As the original Fortune piece noted, Watkins is well known for being a colourful personality who likes to speak his mind. Some of those writing about the incident, incuding commenters on the followup post on Fortune’s The Browser blog, are afraid that the magazine’s choice to feature the quote prominently (including in the headline) might dissuade Mr. Watkins and other CEOs from being candid.

speak out.jpg

That may be — but it’s unlikely. What’s more likely is that the Seagate CEO feels completely comfortable with what he said, but issued the memo as a face-saving measure. After all, his comment wasn’t as bad as the one Ratner Jewellery CEO made in 1991, when he said (among other things) that a decanter set his company sold was cheap because it was “total crap.” The company’s share price fell by almost a billion dollars and he was soon the ex-CEO.

As Anil notes in his post, the Seagate incident was the result of a series of otherwise reasonable decisions: Watkins jokes around with bloggers at dinner, Fortune spots a salacious and funny quote, and an editor highlights it (editor Jim Ledbetter discusses his decision in the comments on the followup item). The Seagate CEO then says he is sorry, and life goes on.


John Furrier of Podtech has posted a comment to say that he was at the dinner with Watkins, and that he described in a post here that he thought Fortune blew the Seagate CEO’s remarks out of proportion.

Warning: Deep link at your own risk

When it comes to the Web, it goes without saying that being able to link to things is kind of important — in fact, it’s a little like saying the ability to make the wheels turn is kind of important when it comes to driving. No linking equals no Web. So it’s not surprising that so much attention has been focused on a ruling out of Texas that seems to declare linking illegal, unless the person who owns the content that is being linked to agrees.

The case in question involves a site called Supercrosslive, which was sued for linking to audio streams from another motocross site called SFX Motor Sports. The latter claimed that by “deep linking” directly to the podcasts, Supercrosslive was depriving it of the revenue from ads that visitors would have seen (and presumably thought about clicking on) if they had made their way through the website to the podcasts themselves.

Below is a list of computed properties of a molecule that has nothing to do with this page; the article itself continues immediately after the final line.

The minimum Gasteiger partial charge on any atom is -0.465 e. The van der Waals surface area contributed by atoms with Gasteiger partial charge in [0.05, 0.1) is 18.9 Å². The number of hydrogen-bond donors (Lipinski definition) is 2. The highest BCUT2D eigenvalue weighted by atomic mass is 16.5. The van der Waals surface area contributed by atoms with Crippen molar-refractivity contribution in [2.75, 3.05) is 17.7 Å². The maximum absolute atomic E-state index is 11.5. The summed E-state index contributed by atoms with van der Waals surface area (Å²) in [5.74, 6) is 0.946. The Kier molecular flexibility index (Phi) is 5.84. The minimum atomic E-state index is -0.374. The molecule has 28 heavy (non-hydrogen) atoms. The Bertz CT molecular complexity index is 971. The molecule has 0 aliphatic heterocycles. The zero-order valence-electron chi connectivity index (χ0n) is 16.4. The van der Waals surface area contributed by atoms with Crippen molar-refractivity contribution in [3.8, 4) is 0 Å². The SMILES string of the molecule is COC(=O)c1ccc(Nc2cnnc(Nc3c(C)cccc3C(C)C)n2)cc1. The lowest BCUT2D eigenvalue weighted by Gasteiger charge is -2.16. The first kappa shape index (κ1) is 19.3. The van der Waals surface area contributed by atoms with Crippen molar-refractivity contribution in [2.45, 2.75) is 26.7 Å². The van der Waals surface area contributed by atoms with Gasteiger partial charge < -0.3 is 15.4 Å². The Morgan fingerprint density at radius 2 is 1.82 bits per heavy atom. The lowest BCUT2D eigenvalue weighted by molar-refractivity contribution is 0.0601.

As the CNET story makes clear, there have been a number of rulings that look at the issue of linking to illegal material, including a piece of software for decrypting DVDs, but there haven’t been many cases which suggest that linking to legal material could be forbidden by a third party. In fact, there have been several U.S. rulings that found linking — even “deep linking” — is totally legal, including this one.


On the surface, it’s easy to see the point that SFX is trying to make. It litters its website with ads, hoping that the people who want the audio clips will pass by them and generate some income, and then Supercrosslive links directly to the podcasts and allows people to bypass all the ads. For you legal beagles, there’s more discussion of the issues at this blog, written by one of Google’s senior counsel.

The important point, however, as Techdirt notes, is that there are any number of ways for the site to prevent someone from linking directly to or streaming the audio — they could require a password, they could only allow downloading, they could filter out direct links from Supercrosslive’s IP address, and so on. If you don’t want people to link to things, then there are any number of ways to achieve that goal.

Unfortunately, the Texas case (unless it is overturned) could set a dangerous precedent.

NBC should make Andy Samberg CEO

Like a lot of TV networks, NBC was cruising along happily ignoring the Internet as much as possible, until the “Lazy Sunday” video clip from Saturday Night Live hit YouTube almost exactly a year ago and caused what I like to refer to as a “holy crap” moment in the executive suites of the broadcaster. More than five million people watched the clip in the space of about two weeks. So what did NBC do? Told the site to take it down. In other words, the stupid pills kicked in.